The Dogo Argentino is one of a handful of dog breeds that owe their start to one person's vision. In 1928 Dr. Antonio Nores Martinez, a medical doctor, professor and surgeon, began his journey of breeding a big game hunting dog (pictured right). This dog had to be loyal, confident, with a rock solid temperament and be a family dog also.
The now extinct Cordoba Fighting Dog was selected by Dr. Martinez to be the foundation for the breed. The Cordoba Fighting Dog was a huge, fierce hunting dog. The Cordoba was everything the doctor wanted, except for that whole so fierce he would tear people apart.
The Great Dane, Boxer, Spanish Mastiff, Old English Bulldog, Bull Terrier, Great Pyrenees, Pointer, Irish Wolfhound and Dogue de Bordeaux were bred into the original ferocious stock. The hopes were to keep the warrior's heart and huge size of the Cordoba, while toning the ferocity down.
After much perseverance, the Dogo Argentino we know today emerged. While now known as an all-around working dog, the Dogo maintains his edge.
The Dogo Argentino Club of America, bearer of the standard of excellence, has this description of the Dog's General Appearance:
Molossian normal type, mesomorphic and macrothalic, within the desirable proportions without gigantic dimensions. Its aspect is harmonic and vigorous due to its powerful muscles which stand out under the consistent and elastic skin adhered to the body through a not very lax subcutaneous tissue. It walks quietly but firmly, showing its intelligence and quick responsiveness and revealing by means of its movement its permanent happy natural disposition. Of a kind and loving nature, of a striking whiteness, its physical virtues turn it into a real athlete.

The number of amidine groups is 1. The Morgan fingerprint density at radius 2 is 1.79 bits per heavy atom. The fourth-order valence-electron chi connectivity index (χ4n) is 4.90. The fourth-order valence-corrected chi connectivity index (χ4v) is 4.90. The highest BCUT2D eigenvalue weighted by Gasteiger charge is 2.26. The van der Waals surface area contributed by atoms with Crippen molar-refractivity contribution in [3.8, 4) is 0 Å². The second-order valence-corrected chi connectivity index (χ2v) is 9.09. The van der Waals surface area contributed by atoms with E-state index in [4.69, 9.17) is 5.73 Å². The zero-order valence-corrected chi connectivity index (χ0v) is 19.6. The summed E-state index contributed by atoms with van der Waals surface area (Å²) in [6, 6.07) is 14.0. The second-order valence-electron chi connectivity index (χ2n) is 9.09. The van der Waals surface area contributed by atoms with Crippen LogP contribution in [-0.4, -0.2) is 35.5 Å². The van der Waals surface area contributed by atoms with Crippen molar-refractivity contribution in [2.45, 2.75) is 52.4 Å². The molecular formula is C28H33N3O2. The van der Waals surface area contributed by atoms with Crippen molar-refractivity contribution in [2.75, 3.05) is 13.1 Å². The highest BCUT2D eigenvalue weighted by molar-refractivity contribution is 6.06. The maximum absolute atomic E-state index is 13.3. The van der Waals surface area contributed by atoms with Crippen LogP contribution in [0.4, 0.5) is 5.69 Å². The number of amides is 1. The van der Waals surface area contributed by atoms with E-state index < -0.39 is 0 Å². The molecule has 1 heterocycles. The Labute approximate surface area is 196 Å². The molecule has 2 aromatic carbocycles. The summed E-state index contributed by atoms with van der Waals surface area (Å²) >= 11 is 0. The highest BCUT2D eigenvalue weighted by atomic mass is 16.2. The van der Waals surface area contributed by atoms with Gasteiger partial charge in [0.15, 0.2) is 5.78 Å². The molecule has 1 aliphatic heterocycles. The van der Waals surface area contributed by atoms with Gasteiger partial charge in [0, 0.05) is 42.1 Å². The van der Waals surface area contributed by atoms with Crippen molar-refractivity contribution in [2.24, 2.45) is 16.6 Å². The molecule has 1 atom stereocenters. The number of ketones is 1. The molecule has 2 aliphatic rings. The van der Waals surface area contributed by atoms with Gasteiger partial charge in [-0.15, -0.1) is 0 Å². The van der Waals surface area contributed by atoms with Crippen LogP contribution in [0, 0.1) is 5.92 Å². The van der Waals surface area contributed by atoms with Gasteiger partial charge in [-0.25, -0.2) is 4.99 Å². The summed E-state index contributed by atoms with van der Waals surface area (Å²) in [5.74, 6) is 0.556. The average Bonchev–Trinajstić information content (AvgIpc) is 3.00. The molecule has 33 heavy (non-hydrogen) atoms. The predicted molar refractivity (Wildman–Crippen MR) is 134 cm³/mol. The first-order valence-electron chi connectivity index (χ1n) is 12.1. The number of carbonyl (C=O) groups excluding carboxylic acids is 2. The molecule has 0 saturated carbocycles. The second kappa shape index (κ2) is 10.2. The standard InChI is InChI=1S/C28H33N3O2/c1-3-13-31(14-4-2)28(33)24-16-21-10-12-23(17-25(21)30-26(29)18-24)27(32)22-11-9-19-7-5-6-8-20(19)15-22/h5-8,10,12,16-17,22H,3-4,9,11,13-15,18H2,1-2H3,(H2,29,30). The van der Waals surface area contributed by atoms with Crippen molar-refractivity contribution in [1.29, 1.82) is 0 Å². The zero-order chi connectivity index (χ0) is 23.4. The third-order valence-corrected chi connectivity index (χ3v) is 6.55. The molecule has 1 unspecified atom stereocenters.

WARM NOSE = SICK DOG Nasal Hyperkeratosis in Dogs “Your dog’s nose is dry, he must be sick.” As kids we all had some well-meaning relative who took it upon themselves to be the dog know-it-all in the family. They would make statements about your dog, the neighbors dog, heck, about all dogs in such […]
I am sitting here looking at a gaggle of old French Bulldogs. A couple have grey faces, one has grey LEGS, Vegas just looks like a little granny dog and a couple just are not moving as fast as they used to (I can sympathize!). Like many breeders, I have reached a stage where I […]